Overview: DC Motors

The following is a quick overview that should help you get up-and-running with DC Motors on your FTC robot. We assume you’re using Android Studio or the OnBot Java interface to write and build your programs. Want to contribute information related to another method, or make a correction? Let us know.

Hardware

In order to work with DC Motors, we’ll need a few things:

  • Modern Robotics Power Distribution Module (PDM)
  • Modern Robotics Motor Controller

OR

  • REV Robotics Expansion Hub

AND

  • DC Motor with compatible cable (see Game Manual Part 1 for information about competition-legal electronics)
  • Compatible battery

Optionally, we may wish to attach an encoder to measure the movement of the motor. For some motors, like the AndyMark NeveRest and REV Core Hex motors, the encoder is built-in. We just need a separate encoder cable to plug it in.

If we use the Modern Robotics modules, the motor attaches to one of the two motor ports on the motor controller using the powerpole connectors. Then, a pair of wires (with powerpole connectors) run from the power port of the motor controller to one of the ports on the PDM. Finally, a USB A-to-B-Mini cable runs from the motor controller to one of the USB-A ports on the PDM.

If we use the REV Expansion Hub, the motor attaches to one of the four motor ports on the hub using the JST VH connectors (for more on JST connectors, check this out).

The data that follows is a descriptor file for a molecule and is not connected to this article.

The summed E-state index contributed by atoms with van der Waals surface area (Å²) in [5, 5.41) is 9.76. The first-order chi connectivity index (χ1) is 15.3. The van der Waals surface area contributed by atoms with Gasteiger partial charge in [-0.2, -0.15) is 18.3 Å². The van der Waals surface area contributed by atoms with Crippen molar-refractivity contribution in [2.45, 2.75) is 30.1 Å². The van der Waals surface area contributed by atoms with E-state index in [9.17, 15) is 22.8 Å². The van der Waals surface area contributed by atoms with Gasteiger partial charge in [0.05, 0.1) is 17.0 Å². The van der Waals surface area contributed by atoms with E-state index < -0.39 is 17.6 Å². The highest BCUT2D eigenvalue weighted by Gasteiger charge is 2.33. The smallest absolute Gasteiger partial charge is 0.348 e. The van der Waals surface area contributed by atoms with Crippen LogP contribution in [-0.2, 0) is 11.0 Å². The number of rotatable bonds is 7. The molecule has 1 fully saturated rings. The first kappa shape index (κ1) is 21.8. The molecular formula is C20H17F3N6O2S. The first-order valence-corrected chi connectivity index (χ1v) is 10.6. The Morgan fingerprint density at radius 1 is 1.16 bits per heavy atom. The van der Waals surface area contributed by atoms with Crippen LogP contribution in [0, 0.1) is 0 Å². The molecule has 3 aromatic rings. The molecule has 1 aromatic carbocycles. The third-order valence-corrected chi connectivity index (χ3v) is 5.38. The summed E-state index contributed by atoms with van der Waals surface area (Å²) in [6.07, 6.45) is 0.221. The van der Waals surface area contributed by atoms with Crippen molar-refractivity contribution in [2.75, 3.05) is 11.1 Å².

Software Setup

To declare a variable representing the motor, we’ll need to include an import statement:

We probably want to declare a class-level variable for each motor. Make sure to name variables something relevant to what the motor does:

During the init() process (or before waitForStart() in a Linear OpMode) we should initialize your motor variable. Inside the get("...") method, we need to use the name we gave the motor in the configuration file on the Robot Controller phone (in this case, we imagine it’s called “arm”). It’s a good idea to do this in init() because if the robot can’t find your motor, you’ll want to know before starting the match.

We might want to reverse the direction of a motor (for example, if we have left and right drive motors facing opposite directions). We can do that right after initializing the motor:

Running the Motor

Chances are, we want to do everything you see below in the  loop() method (or in runOpMode() after the waitForStart() if we’re writing a Linear OpMode). One of the most common ways to run a motor is to set power directly: